Background: The purpose of the current study was to evaluate the effects of filtering by an activated photochromic lens on visual performance in healthy adults. Glare disability, glare discomfort, heterochromatic contrast thresholds and photostress recovery time were assessed.
Methods: A subject-masked, randomised, cross-over design was employed. Seventy-five healthy adults were recruited, aged 19 to 73 years (mean = 45.61 ± 13.24 years). Visual functions were measured using three different photochromic lenses that were partially activated with a steady state transmittance of 63 per cent T (Gray1), 71 per cent T (Gray2), and 71 per cent T (Brown). These lenses were compared with a clear (92 per cent transmission) polycarbonate lens. Glare disability was assessed as the intensity of a white (xenon)-light annulus necessary to obscure a central grating target. Heterochromatic contrast thresholds were measured as absolute thresholds for a monochromatic 570 nm target superimposed on a 460 nm circular background. Glare discomfort was quantified using bio-imaging of the squint response as well as a Likert-based self-report scale. Photostress recovery time was recorded as the time necessary to regain sight of a grating target after intense light exposure. Glare discomfort and photostress recovery were only assessed for the Gray1 lens compared to placebo. Lens order was randomised between subjects and conditions.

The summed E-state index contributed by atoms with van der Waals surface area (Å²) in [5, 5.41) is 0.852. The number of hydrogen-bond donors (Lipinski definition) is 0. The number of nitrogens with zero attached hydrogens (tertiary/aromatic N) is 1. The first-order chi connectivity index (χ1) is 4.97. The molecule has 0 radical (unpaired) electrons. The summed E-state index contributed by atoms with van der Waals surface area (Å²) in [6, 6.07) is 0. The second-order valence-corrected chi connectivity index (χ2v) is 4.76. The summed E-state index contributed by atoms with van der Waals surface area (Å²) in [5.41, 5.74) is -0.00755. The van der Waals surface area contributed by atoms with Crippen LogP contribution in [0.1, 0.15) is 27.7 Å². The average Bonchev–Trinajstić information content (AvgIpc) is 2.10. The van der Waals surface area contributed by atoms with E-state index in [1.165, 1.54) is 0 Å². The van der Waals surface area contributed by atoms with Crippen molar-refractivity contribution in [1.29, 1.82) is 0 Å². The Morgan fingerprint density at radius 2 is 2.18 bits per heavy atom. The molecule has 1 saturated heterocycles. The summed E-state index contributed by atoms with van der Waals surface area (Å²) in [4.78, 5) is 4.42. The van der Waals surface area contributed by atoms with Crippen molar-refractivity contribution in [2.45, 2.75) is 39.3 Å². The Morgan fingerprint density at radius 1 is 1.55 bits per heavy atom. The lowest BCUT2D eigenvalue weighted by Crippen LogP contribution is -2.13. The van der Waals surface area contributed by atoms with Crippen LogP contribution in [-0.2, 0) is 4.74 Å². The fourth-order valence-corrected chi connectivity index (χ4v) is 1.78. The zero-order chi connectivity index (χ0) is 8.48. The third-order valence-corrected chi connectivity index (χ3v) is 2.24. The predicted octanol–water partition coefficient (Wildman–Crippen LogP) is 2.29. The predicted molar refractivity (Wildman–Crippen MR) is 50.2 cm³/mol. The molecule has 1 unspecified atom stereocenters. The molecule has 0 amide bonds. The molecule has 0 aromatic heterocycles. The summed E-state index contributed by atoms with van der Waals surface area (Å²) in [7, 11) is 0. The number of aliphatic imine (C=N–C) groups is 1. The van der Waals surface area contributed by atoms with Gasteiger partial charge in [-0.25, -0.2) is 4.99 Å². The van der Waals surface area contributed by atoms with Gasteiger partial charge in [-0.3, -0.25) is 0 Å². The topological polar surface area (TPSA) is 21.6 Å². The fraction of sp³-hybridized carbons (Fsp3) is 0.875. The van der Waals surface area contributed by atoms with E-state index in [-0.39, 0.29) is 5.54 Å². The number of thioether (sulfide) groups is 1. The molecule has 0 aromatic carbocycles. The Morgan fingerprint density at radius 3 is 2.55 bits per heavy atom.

Results: All visual functions measured were significantly improved (p < 0.05) for all of the activated photochromic lenses tested versus the clear lens. In the glare disability and heterochromatic contrast conditions, numeric differences (p < 0.09) were also seen between each of the three different activated photochromic lens types. Glare discomfort and photostress recovery times were improved in the Gray1 condition, as quantified by both the squint and subjective responses (p < 0.05).
Conclusion: Adding filtering via a photochromic lens significantly increased subjects' abilities to cope with intense broadband and shortwave lighting conditions and to adapt back to normal viewing after being presented with an intense photostressor.
Keywords: chromatic contrast; glare; photochromic lenses; photostress; visual performance.
© 2016 Optometry Australia.